Guest Blogger - Kandi J. Wyatt
Ever wonder what makes a story fall into the genre of fantasy? Some books out there aren't really real-life fiction, yet at the same time, are they fantasy? Here is a checklist to help you identify true fantasy.
The number one key ingredient to a fantasy story is magic! However, this isn't as straight forward as it seems. Magic can be described as not only "the power of apparently influencing the course of events by using mysterious or supernatural forces" (Oxford Dictionary Online), but also "the violation of our world's physical laws" (Children's Literature Briefly by Tunell and Jacobs). In C. S. Lewis' classic Narnia series, magic manifests itself in the talking animals and the witch's ability to make it "always winter and never Christmas" for over one hundred years. In the Harry Potter series, magic is more of the first definition with students learning how to cast spells.
Magic is what explains otherwise unexplainable things in fantasy. This is the difference between science fiction and fantasy. In science fiction, science or technology explains the unexplainable. A sword made out of light isn't magic, it's technology. Being able to transport a physical being from one place to another is explained by the atoms being taken apart and then reconstructed, instead of by hocus-pocus. Whereas in fantasy, the sword itself has the power to name someone king, or a spell can transport a person from one place to another. Without magic, there would be no fantasy.
Other WorldsThe second ingredient to fantasy is found in the setting. Most fantasy takes the reader either from the real world and drops them into a new world, or is set completely in another world. Brandon Mull's The Beyonders series takes Jason from his home through a hippopotamus' mouth to the world of Lyrian. Bobby Pendragon flies through the flumes to the territories. These worlds help the main character to grow and become all he or she can be.
Good vs Evil
Often in fantasy there is a classic fight between good vs evil. The Blind King and Jason fight against Maldor. Bobby fights against Saint Dane. Although the lines may get blurred, essentially it is a matter what is right against what is wrong in the world.
Classic fantasy or modern high fantasy usually revolves around a hero or heroes. This person, whether male or female, is usually sent on a quest and must fight through outrageous odds to make it to the end. In the process, these trials are what makes the person grow.
L. R. W. Lee takes Andy from home into a new world where he must try to rid the realm of the curse. In the process, he must stop a leak in the castle, participate in a contest, fight a dragon, and return back to the castle. This set up is considered the 'hero's round'. You'll be surprised to find it in many plot lines, not just fantasy.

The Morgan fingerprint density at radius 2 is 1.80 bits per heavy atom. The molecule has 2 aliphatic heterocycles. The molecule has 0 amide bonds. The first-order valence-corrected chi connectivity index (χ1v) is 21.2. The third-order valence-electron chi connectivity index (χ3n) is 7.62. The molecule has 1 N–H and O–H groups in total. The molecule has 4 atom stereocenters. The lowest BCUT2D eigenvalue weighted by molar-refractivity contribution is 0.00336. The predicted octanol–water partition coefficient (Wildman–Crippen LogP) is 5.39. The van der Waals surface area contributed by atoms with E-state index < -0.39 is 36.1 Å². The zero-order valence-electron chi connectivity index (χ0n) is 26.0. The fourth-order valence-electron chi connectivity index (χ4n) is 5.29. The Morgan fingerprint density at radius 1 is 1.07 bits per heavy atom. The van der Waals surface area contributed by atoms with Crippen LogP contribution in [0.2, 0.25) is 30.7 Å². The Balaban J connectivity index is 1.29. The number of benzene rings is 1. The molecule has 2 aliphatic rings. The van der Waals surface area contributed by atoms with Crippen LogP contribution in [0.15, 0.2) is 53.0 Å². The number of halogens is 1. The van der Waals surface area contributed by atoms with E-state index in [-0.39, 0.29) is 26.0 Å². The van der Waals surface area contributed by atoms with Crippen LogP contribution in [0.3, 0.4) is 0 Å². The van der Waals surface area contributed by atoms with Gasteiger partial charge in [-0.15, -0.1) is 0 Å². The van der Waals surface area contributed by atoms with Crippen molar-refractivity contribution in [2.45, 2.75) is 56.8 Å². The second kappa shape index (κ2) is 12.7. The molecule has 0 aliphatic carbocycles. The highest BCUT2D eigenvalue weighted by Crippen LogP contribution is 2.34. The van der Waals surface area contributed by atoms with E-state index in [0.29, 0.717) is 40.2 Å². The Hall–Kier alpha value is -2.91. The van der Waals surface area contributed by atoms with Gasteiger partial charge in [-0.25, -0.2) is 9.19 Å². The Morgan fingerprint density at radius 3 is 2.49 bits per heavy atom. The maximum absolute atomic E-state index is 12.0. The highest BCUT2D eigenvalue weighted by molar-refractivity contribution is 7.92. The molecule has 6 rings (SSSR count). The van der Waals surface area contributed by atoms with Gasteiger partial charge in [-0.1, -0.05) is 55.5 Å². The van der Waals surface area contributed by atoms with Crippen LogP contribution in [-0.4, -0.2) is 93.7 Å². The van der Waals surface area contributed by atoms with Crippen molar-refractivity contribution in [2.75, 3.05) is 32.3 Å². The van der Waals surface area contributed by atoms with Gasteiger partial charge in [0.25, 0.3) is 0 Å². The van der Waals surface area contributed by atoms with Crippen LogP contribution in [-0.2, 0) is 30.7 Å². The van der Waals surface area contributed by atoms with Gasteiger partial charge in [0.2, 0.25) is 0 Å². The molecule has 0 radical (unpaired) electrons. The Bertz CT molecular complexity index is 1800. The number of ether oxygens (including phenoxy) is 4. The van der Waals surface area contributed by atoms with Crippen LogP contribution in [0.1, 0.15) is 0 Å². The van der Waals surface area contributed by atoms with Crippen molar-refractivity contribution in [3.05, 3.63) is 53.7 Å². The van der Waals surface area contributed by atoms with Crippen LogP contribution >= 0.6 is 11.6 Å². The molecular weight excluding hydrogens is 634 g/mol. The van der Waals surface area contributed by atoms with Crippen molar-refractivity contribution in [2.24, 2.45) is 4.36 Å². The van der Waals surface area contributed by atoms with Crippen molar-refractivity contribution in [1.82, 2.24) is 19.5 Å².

Special Character Types
This ingredient of fantasy is one that may or may not exist in a book, but often makes for the most memorable stories. Sorrel and Twigleg from The Dragon Rider by Cornelia Funke are several of my favorite characters. Without them, and their antagonism for each other, the story wouldn't be as fun as it is. (Throw in Brandon Frasier reading it, and it makes it one of my favorite fantasies of all.)
Special character types are characters or creatures that are specific to a story or a realm. In The Lord of the Rings it's elves, dwarves, ents, hobbits, and orcs. In Harry Potter it's house elves, cave trolls, and werewolves. According to Children's Literature Briefly, "fantasies may include characters who come from either our legendary past or an author's vivid imagination."
Again, not all fantasy will have fantastical objects, but who doesn't know about the mirror on the wall, or the apple, or the spindle. Fantastical objects are things that carry importance to the story and may be endowed with special powers. In most stories, a broom is used for sweeping, but in Kiki's Delivery Service it's the key to Kiki's profession. The tollbooth seems like a normal kids cardboard toy box, but when Milo climbs into his toy car and drives up to the tollbooth, it becomes the gateway to an unforgettable adventure.
Each of these six motifs create classic fantasy. Children's Literature Briefly sums up these key ingredients this way:
“If a story contains all six, it is either a classic fairy tale or an example of modern high fantasy. However, if a story contains fantasy's one necessary ingredient, the motif of magic or the violation of our world's physical laws, it is still classified as fantasy literature.”
So, next time you wonder how to classify a book you've just read, go through the checklist. You'll be able to clearly tell if it's fantasy or not.
Have you read any great fantasy stories recently? We'd love to hear about them. Just share in the comments section.
A blog about all things fantasy from the elements we all love to how to write it. Posts are from our very own Fellowship of Fantasy authors.